James Chao, managing director of IHS Markit Asia, told Jing Daily the Tesla brand is strong in China, where “it means innovation, uniqueness — and the fact that Elon Musk is seen as a visionary leader is a plus for the brand.”

    “BMW and Audi are high volume luxury brands — at over 400,000 sold annually, it guarantees that you see many on the road, especially in wealthy, tier 1 cities like Shanghai,” he said.

    “Tesla, meanwhile, is selling around 10,000 cars a year. It’s unique and I think wealthy and educated consumers appreciate that,” he added.

    Helping to strengthen ties with Chinese consumers, Tesla has promised that whoever pre-orders the Tesla Roadster 2.0 here will join “The First Roadster 2 Club”, an exclusive club—given the relatively small number of cars available—of like-minded, high-net-worth individuals.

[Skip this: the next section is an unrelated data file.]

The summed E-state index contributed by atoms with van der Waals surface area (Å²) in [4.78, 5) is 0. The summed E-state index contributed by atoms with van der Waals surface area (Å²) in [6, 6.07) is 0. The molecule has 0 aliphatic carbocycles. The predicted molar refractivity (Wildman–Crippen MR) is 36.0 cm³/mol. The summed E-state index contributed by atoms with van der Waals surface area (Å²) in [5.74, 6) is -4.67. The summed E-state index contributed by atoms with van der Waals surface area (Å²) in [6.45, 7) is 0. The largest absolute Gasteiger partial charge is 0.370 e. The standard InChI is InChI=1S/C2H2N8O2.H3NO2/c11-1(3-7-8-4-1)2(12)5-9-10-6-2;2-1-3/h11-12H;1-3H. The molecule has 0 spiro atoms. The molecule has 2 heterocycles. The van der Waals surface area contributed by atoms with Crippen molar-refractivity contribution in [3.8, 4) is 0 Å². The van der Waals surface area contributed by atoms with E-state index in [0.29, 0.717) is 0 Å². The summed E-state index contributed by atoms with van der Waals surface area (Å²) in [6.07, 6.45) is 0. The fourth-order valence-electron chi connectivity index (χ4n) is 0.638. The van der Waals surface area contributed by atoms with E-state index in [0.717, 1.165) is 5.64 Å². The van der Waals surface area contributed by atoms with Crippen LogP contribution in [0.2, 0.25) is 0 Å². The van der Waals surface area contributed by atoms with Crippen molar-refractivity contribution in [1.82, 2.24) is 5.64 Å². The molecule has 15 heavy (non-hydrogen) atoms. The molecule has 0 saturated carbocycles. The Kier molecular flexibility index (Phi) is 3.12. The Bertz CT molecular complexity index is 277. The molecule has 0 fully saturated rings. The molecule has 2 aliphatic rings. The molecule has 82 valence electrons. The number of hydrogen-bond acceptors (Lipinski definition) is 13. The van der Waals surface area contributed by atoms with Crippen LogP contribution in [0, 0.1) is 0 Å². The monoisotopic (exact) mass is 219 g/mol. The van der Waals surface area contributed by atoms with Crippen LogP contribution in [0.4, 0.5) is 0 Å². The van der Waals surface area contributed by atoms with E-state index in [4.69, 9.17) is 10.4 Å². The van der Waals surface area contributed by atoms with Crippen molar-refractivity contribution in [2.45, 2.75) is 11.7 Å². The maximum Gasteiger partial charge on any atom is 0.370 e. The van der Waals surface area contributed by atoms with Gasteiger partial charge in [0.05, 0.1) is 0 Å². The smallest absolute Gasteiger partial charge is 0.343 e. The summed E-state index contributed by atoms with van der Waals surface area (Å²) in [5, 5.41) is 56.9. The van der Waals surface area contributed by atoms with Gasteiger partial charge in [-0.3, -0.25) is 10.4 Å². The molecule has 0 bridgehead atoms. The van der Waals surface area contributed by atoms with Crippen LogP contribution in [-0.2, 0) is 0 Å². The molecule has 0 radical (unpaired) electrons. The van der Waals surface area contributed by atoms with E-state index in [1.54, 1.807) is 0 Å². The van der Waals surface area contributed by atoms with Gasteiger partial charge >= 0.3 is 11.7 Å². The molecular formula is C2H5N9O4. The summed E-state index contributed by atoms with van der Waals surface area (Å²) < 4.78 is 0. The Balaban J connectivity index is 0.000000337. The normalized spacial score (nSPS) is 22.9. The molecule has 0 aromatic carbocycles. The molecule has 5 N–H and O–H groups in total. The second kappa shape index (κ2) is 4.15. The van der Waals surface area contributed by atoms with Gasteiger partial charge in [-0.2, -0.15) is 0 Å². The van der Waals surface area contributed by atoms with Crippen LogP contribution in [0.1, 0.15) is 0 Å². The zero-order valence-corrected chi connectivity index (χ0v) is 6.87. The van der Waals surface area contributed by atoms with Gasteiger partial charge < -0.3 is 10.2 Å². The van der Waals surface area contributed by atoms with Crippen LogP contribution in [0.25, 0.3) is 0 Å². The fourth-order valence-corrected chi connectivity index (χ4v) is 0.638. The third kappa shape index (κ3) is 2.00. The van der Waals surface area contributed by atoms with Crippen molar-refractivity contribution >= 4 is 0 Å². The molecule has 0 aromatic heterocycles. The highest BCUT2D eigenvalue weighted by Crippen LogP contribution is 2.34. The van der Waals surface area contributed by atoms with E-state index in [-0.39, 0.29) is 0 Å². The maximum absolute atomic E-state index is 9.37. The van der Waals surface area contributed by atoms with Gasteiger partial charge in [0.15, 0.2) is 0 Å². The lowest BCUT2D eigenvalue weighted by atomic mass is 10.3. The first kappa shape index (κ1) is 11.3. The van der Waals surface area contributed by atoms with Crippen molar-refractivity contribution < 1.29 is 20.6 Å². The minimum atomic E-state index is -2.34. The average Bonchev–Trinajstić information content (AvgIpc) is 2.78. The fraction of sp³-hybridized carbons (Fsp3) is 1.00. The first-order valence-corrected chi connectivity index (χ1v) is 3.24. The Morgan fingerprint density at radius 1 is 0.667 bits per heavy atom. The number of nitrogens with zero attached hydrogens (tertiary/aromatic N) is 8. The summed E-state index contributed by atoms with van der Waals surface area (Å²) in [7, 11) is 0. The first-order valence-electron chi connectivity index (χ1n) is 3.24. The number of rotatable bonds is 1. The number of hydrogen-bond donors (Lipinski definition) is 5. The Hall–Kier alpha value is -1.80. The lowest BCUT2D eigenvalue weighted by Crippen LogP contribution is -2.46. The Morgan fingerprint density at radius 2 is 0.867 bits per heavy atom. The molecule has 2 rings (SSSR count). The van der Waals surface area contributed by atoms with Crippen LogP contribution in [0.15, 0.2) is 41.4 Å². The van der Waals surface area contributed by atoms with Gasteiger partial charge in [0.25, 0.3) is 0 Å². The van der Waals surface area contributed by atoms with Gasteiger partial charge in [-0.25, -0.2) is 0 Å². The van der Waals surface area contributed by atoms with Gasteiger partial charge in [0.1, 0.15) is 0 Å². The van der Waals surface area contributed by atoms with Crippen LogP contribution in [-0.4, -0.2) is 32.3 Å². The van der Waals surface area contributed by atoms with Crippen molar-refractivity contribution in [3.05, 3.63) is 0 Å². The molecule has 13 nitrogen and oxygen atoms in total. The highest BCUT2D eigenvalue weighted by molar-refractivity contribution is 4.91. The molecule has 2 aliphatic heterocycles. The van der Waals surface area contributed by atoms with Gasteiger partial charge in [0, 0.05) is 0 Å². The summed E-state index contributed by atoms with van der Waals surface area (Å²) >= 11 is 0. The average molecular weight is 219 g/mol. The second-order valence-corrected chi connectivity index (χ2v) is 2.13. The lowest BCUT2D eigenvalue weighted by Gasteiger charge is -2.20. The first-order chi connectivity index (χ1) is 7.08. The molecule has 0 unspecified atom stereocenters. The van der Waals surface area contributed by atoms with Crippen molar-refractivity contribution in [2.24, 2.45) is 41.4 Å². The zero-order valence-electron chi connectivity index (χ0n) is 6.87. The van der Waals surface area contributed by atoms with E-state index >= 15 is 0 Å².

The new Roadster is also primed to take advantage of Tesla’s bold new push into China. In October, The Wall Street Journal reported that Tesla had reached an agreement with the Shanghai government to build a local manufacturing facility in the city’s Free Trade Zone (FTZ), which should help cut costs and deliver cars to market more quickly. Crucially, this is not a foreign-local partnership, meaning Tesla has a better chance of protecting its IP.

    Meanwhile, Quartz tells us the company has been “quietly gearing up” to open a research and development center in Beijing.

    The challenge#

    Consumer excitement about Tesla and the its good relations with the government bode well for the company in China. But there are also reasons to believe the Roadster’s sales won’t be as rapid as its speed off the line.

    For one thing, buyers used to instant gratification are being asked to fork out a 50,000 deposit for a car that won’t roll off the assembly line until 2020.